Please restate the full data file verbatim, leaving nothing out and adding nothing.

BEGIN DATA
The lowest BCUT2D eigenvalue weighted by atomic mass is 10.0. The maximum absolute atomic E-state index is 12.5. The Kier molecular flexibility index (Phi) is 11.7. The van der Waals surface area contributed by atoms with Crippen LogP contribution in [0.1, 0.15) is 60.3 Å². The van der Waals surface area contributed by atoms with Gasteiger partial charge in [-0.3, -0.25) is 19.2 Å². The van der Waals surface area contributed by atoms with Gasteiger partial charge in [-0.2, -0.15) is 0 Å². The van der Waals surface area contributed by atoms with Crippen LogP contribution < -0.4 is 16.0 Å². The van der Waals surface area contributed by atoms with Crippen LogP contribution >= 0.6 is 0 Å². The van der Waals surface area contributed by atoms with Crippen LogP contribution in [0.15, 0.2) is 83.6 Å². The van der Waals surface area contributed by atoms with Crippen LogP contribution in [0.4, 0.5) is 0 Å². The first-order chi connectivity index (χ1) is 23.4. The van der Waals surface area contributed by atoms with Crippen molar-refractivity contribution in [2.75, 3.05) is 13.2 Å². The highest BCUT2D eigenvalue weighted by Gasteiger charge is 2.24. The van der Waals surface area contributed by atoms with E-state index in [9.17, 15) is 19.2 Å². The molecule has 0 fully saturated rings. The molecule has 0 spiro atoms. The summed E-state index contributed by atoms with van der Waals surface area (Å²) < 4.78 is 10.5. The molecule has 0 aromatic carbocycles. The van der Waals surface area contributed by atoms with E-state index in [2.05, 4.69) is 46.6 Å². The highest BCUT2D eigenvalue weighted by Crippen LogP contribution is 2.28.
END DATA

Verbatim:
The lowest BCUT2D eigenvalue weighted by atomic mass is 10.0. The maximum absolute atomic E-state index is 12.5. The Kier molecular flexibility index (Phi) is 11.7. The van der Waals surface area contributed by atoms with Crippen LogP contribution in [0.1, 0.15) is 60.3 Å². The van der Waals surface area contributed by atoms with Gasteiger partial charge in [-0.3, -0.25) is 19.2 Å². The van der Waals surface area contributed by atoms with Gasteiger partial charge in [-0.2, -0.15) is 0 Å². The van der Waals surface area contributed by atoms with Crippen LogP contribution < -0.4 is 16.0 Å². The van der Waals surface area contributed by atoms with Crippen LogP contribution >= 0.6 is 0 Å². The van der Waals surface area contributed by atoms with Crippen LogP contribution in [0.15, 0.2) is 83.6 Å². The van der Waals surface area contributed by atoms with Crippen LogP contribution in [0.4, 0.5) is 0 Å². The first-order chi connectivity index (χ1) is 23.4. The van der Waals surface area contributed by atoms with Crippen molar-refractivity contribution in [2.75, 3.05) is 13.2 Å². The highest BCUT2D eigenvalue weighted by Gasteiger charge is 2.24. The van der Waals surface area contributed by atoms with E-state index in [9.17, 15) is 19.2 Å². The molecule has 0 fully saturated rings. The molecule has 0 spiro atoms. The summed E-state index contributed by atoms with van der Waals surface area (Å²) < 4.78 is 10.5. The molecule has 0 aromatic carbocycles. The van der Waals surface area contributed by atoms with E-state index in [2.05, 4.69) is 46.6 Å². The highest BCUT2D eigenvalue weighted by Crippen LogP contribution is 2.28.